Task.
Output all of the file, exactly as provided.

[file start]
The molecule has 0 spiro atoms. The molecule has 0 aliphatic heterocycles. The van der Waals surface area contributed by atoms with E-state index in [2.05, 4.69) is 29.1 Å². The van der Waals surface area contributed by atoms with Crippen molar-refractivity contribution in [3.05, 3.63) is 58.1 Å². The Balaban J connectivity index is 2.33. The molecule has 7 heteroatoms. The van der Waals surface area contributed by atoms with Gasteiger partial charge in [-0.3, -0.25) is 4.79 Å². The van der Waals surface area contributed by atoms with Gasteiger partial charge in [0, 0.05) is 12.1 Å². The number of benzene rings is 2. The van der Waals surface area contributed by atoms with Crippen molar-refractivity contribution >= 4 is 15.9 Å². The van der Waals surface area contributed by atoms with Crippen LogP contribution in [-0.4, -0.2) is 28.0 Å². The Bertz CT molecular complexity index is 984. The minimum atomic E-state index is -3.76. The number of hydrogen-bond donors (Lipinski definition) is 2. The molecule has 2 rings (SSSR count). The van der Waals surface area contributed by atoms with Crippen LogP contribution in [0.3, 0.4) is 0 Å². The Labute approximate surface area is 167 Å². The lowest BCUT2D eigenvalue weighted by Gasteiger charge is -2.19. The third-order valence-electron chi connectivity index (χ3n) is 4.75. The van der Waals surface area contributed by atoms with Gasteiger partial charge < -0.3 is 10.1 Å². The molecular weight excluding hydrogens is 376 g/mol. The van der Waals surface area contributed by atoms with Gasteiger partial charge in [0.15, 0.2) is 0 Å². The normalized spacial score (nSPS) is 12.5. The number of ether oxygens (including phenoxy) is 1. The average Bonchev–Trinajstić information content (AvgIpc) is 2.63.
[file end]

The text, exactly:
The molecule has 0 spiro atoms. The molecule has 0 aliphatic heterocycles. The van der Waals surface area contributed by atoms with E-state index in [2.05, 4.69) is 29.1 Å². The van der Waals surface area contributed by atoms with Crippen molar-refractivity contribution in [3.05, 3.63) is 58.1 Å². The Balaban J connectivity index is 2.33. The molecule has 7 heteroatoms. The van der Waals surface area contributed by atoms with Gasteiger partial charge in [-0.3, -0.25) is 4.79 Å². The van der Waals surface area contributed by atoms with Gasteiger partial charge in [0, 0.05) is 12.1 Å². The number of benzene rings is 2. The van der Waals surface area contributed by atoms with Crippen molar-refractivity contribution >= 4 is 15.9 Å². The van der Waals surface area contributed by atoms with Crippen LogP contribution in [-0.4, -0.2) is 28.0 Å². The Bertz CT molecular complexity index is 984. The minimum atomic E-state index is -3.76. The number of hydrogen-bond donors (Lipinski definition) is 2. The molecule has 2 rings (SSSR count). The van der Waals surface area contributed by atoms with Crippen LogP contribution in [0.3, 0.4) is 0 Å². The Labute approximate surface area is 167 Å². The lowest BCUT2D eigenvalue weighted by Gasteiger charge is -2.19. The third-order valence-electron chi connectivity index (χ3n) is 4.75. The van der Waals surface area contributed by atoms with Gasteiger partial charge < -0.3 is 10.1 Å². The molecular weight excluding hydrogens is 376 g/mol. The van der Waals surface area contributed by atoms with Gasteiger partial charge in [0.15, 0.2) is 0 Å². The normalized spacial score (nSPS) is 12.5. The number of ether oxygens (including phenoxy) is 1. The average Bonchev–Trinajstić information content (AvgIpc) is 2.63.